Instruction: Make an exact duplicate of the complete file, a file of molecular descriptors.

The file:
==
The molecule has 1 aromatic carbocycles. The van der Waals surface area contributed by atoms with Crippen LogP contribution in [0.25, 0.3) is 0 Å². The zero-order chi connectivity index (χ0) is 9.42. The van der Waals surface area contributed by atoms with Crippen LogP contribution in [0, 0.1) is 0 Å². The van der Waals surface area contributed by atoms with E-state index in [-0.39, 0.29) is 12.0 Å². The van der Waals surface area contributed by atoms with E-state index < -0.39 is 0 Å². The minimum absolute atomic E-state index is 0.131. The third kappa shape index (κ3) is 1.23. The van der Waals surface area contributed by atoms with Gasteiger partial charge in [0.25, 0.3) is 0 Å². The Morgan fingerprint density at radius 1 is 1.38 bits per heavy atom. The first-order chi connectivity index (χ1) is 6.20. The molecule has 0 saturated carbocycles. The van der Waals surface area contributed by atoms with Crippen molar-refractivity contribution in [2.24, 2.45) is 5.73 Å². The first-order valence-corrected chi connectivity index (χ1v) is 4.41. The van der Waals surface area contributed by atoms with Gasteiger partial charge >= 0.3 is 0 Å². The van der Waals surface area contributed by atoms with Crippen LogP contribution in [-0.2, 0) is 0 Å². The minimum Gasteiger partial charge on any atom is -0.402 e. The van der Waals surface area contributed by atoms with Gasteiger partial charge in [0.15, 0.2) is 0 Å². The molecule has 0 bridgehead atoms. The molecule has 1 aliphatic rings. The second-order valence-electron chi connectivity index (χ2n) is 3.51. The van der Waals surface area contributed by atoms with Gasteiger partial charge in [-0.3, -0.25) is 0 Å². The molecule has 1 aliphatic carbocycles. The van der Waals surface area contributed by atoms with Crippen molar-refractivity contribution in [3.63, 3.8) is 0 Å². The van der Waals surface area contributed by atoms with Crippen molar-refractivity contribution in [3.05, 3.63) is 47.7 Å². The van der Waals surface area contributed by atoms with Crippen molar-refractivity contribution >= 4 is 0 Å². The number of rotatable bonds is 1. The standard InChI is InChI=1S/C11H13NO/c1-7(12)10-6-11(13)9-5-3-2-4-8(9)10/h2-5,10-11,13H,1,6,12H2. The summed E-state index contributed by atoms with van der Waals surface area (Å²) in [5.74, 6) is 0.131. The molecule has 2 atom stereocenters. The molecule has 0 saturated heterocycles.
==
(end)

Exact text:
The molecule has 1 aromatic carbocycles. The van der Waals surface area contributed by atoms with Crippen LogP contribution in [0.25, 0.3) is 0 Å². The zero-order chi connectivity index (χ0) is 9.42. The van der Waals surface area contributed by atoms with Crippen LogP contribution in [0, 0.1) is 0 Å². The van der Waals surface area contributed by atoms with E-state index in [-0.39, 0.29) is 12.0 Å². The van der Waals surface area contributed by atoms with E-state index < -0.39 is 0 Å². The minimum absolute atomic E-state index is 0.131. The third kappa shape index (κ3) is 1.23. The van der Waals surface area contributed by atoms with Gasteiger partial charge in [0.25, 0.3) is 0 Å². The Morgan fingerprint density at radius 1 is 1.38 bits per heavy atom. The first-order chi connectivity index (χ1) is 6.20. The molecule has 0 saturated carbocycles. The van der Waals surface area contributed by atoms with Crippen molar-refractivity contribution in [2.24, 2.45) is 5.73 Å². The first-order valence-corrected chi connectivity index (χ1v) is 4.41. The van der Waals surface area contributed by atoms with Gasteiger partial charge >= 0.3 is 0 Å². The van der Waals surface area contributed by atoms with Crippen LogP contribution in [-0.2, 0) is 0 Å². The minimum Gasteiger partial charge on any atom is -0.402 e. The van der Waals surface area contributed by atoms with Gasteiger partial charge in [0.15, 0.2) is 0 Å². The molecule has 0 bridgehead atoms. The molecule has 1 aliphatic rings. The second-order valence-electron chi connectivity index (χ2n) is 3.51. The van der Waals surface area contributed by atoms with Gasteiger partial charge in [-0.3, -0.25) is 0 Å². The molecule has 1 aliphatic carbocycles. The van der Waals surface area contributed by atoms with Crippen molar-refractivity contribution in [3.63, 3.8) is 0 Å². The van der Waals surface area contributed by atoms with Crippen molar-refractivity contribution in [3.05, 3.63) is 47.7 Å². The van der Waals surface area contributed by atoms with Crippen molar-refractivity contribution >= 4 is 0 Å². The number of rotatable bonds is 1. The standard InChI is InChI=1S/C11H13NO/c1-7(12)10-6-11(13)9-5-3-2-4-8(9)10/h2-5,10-11,13H,1,6,12H2. The summed E-state index contributed by atoms with van der Waals surface area (Å²) in [5.74, 6) is 0.131. The molecule has 2 atom stereocenters. The molecule has 0 saturated heterocycles.